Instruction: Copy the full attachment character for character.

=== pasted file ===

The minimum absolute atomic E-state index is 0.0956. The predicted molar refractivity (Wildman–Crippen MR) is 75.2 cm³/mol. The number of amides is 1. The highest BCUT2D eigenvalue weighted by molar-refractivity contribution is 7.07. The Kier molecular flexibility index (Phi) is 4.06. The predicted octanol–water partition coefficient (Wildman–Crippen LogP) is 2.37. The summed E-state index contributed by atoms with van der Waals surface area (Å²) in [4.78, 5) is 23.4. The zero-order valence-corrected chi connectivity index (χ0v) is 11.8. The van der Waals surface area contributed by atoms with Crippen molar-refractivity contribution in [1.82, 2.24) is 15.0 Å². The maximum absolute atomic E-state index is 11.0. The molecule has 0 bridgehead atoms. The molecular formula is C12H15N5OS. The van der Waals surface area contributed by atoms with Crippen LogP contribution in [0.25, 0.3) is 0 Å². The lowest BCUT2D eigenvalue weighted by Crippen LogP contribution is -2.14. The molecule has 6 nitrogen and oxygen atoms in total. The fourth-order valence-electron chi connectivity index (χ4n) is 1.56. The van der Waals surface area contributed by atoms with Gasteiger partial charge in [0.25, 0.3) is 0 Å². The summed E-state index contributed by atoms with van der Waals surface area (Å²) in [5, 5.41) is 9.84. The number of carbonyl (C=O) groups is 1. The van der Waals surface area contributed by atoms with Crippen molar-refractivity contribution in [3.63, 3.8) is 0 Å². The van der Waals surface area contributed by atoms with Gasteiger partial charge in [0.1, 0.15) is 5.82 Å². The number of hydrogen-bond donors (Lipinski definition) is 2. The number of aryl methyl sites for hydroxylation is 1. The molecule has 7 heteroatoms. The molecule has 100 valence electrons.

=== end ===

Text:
The minimum absolute atomic E-state index is 0.0956. The predicted molar refractivity (Wildman–Crippen MR) is 75.2 cm³/mol. The number of amides is 1. The highest BCUT2D eigenvalue weighted by molar-refractivity contribution is 7.07. The Kier molecular flexibility index (Phi) is 4.06. The predicted octanol–water partition coefficient (Wildman–Crippen LogP) is 2.37. The summed E-state index contributed by atoms with van der Waals surface area (Å²) in [4.78, 5) is 23.4. The zero-order valence-corrected chi connectivity index (χ0v) is 11.8. The van der Waals surface area contributed by atoms with Crippen molar-refractivity contribution in [1.82, 2.24) is 15.0 Å². The maximum absolute atomic E-state index is 11.0. The molecule has 0 bridgehead atoms. The molecular formula is C12H15N5OS. The van der Waals surface area contributed by atoms with Crippen LogP contribution in [0.25, 0.3) is 0 Å². The lowest BCUT2D eigenvalue weighted by Crippen LogP contribution is -2.14. The molecule has 6 nitrogen and oxygen atoms in total. The fourth-order valence-electron chi connectivity index (χ4n) is 1.56. The van der Waals surface area contributed by atoms with Gasteiger partial charge in [0.25, 0.3) is 0 Å². The summed E-state index contributed by atoms with van der Waals surface area (Å²) in [5, 5.41) is 9.84. The number of carbonyl (C=O) groups is 1. The van der Waals surface area contributed by atoms with Crippen molar-refractivity contribution in [3.63, 3.8) is 0 Å². The van der Waals surface area contributed by atoms with Gasteiger partial charge in [0.1, 0.15) is 5.82 Å². The number of hydrogen-bond donors (Lipinski definition) is 2. The number of aryl methyl sites for hydroxylation is 1. The molecule has 7 heteroatoms. The molecule has 100 valence electrons.